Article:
I am going to plug this here: It's a way to manage different versions of Java for those who have jdk10 + jdk8 + jdkx installed on their systems. If you end up using it please provide feedback :)

I also don’t know what you mean by a primitive bash script, @DataDrake. Do you plan to have a GUI application to manage switching between versions instead or...?

I'm not DD, but I'm guessing this implies that something properly architected in Go would be the core team's solution of choice.

I'm going to go ahead and bump this @DataDrake, since now we have a package that requires openjdk-9 to continue updating--Kotlin. Only as a builddep though, not as a rundep. I'd package openjdk-9 myself, but I have nowhere near the expertise required to do so.

Well part of the problem still lies in how to handle multiple java installations. Unfortunately that has not been discussed much so I would like to get that discussion going again

Do we necessarily need a jdk switcher at the moment? Why not just keep the java and javac symlinks in /usr/bin to openjdk-8 only for now? That'd let us add multiple JDKs without running into conflicts.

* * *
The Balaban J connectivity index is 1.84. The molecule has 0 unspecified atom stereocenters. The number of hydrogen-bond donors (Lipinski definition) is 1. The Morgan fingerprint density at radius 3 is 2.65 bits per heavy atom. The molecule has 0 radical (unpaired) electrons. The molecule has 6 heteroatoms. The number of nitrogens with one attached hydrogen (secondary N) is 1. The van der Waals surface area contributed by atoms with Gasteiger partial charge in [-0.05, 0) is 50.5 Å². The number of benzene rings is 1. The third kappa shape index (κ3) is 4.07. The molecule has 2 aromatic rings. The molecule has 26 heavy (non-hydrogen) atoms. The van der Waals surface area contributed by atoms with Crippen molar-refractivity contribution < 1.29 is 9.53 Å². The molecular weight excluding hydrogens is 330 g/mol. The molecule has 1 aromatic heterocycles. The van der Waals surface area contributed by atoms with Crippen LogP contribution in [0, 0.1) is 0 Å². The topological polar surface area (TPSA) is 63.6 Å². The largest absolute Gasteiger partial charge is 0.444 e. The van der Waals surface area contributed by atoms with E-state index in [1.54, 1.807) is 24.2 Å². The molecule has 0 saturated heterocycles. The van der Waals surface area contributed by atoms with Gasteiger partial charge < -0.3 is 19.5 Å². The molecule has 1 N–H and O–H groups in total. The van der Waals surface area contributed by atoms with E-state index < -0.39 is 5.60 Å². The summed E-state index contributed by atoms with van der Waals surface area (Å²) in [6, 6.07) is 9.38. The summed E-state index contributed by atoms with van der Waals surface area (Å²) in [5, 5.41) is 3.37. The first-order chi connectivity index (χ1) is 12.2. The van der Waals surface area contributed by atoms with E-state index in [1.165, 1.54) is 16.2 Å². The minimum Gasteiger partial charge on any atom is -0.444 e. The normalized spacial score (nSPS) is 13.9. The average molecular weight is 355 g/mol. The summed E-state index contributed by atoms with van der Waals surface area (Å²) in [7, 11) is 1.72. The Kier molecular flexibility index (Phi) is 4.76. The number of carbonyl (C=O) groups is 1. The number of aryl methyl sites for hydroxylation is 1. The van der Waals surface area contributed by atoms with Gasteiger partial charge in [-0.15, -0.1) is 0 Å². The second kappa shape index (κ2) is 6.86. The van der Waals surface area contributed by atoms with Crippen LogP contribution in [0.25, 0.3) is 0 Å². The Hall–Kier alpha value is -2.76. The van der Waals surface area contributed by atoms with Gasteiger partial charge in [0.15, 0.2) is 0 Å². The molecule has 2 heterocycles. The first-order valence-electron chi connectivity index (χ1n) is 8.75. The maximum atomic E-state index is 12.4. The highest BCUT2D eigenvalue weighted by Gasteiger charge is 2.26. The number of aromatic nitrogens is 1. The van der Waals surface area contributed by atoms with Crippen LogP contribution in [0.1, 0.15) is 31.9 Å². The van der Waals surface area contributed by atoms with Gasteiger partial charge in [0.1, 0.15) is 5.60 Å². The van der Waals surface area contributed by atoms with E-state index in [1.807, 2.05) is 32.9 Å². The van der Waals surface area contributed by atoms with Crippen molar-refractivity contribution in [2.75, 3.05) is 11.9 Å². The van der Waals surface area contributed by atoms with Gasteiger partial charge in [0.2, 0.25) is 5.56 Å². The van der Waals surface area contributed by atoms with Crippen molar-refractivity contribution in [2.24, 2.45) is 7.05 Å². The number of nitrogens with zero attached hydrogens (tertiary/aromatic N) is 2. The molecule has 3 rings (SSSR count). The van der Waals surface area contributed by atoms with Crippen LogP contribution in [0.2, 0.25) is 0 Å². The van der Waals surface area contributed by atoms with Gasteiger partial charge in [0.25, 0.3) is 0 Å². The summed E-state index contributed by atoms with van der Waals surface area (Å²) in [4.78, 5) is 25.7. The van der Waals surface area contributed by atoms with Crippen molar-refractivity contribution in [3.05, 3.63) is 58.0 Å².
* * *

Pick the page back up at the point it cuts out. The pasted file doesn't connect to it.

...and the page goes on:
I agree to just leave the symlinks to java 8. We could create for now a simple help center page to explain how to change the symlinks for those that would need it.

I would rather see us get OpenJDK 10 to be perfectly honest. From what I can tell, OpenJDK 9 is EOL and not receiving security updates.

As far as symlinks and things go, I would expect that for most things, setting JAVA_HOME is enough. Though I doubt in practice it will be that easy. I expect anyone shipping JDK 10 binaries to patch any shell scripts or .desktop entries to set JAVA_HOME correctly until OpenJDK 8 can be deprecated.

I would rather see us get OpenJDK 10 to be perfectly honest. From what I can tell, OpenJDK 9 is EOL and not receiving security updates.

I'm inclined to agree, except for the fact that the Kotlin compiler requires OpenJDK 9 in order to be compiled. We could switch to using the precompiled binaries provided by JetBrains if need be, but if that's not in the cards, including JDK9 is our only option if we're going to continue updating Kotlin.